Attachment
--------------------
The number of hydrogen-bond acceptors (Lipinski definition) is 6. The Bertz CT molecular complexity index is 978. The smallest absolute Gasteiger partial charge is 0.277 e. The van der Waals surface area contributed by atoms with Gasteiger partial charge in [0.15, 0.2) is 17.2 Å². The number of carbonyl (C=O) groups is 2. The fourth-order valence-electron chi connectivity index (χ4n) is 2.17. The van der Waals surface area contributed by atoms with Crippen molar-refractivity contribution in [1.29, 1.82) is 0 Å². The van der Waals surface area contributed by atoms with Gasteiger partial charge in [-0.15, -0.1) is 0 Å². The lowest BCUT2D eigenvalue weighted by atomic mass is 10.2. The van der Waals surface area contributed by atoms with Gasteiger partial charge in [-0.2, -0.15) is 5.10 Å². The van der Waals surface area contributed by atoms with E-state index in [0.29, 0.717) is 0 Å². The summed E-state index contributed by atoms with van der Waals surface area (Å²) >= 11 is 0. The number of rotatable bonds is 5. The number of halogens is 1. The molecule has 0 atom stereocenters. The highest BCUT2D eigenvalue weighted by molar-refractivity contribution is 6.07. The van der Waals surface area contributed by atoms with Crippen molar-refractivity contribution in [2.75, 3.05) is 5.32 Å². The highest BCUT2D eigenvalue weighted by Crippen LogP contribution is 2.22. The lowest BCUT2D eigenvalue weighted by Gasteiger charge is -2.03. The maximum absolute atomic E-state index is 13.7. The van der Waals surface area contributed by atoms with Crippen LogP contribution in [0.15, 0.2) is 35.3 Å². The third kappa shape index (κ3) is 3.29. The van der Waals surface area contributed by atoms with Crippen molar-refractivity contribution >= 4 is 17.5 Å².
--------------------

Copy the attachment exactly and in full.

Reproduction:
The number of hydrogen-bond acceptors (Lipinski definition) is 6. The Bertz CT molecular complexity index is 978. The smallest absolute Gasteiger partial charge is 0.277 e. The van der Waals surface area contributed by atoms with Gasteiger partial charge in [0.15, 0.2) is 17.2 Å². The number of carbonyl (C=O) groups is 2. The fourth-order valence-electron chi connectivity index (χ4n) is 2.17. The van der Waals surface area contributed by atoms with Crippen molar-refractivity contribution in [1.29, 1.82) is 0 Å². The van der Waals surface area contributed by atoms with Gasteiger partial charge in [-0.15, -0.1) is 0 Å². The lowest BCUT2D eigenvalue weighted by atomic mass is 10.2. The van der Waals surface area contributed by atoms with Gasteiger partial charge in [-0.2, -0.15) is 5.10 Å². The van der Waals surface area contributed by atoms with E-state index in [0.29, 0.717) is 0 Å². The summed E-state index contributed by atoms with van der Waals surface area (Å²) >= 11 is 0. The number of rotatable bonds is 5. The number of halogens is 1. The molecule has 0 atom stereocenters. The highest BCUT2D eigenvalue weighted by molar-refractivity contribution is 6.07. The van der Waals surface area contributed by atoms with Crippen molar-refractivity contribution in [2.75, 3.05) is 5.32 Å². The highest BCUT2D eigenvalue weighted by Crippen LogP contribution is 2.22. The lowest BCUT2D eigenvalue weighted by Gasteiger charge is -2.03. The maximum absolute atomic E-state index is 13.7. The van der Waals surface area contributed by atoms with Crippen LogP contribution in [0.15, 0.2) is 35.3 Å². The third kappa shape index (κ3) is 3.29. The van der Waals surface area contributed by atoms with Crippen molar-refractivity contribution >= 4 is 17.5 Å².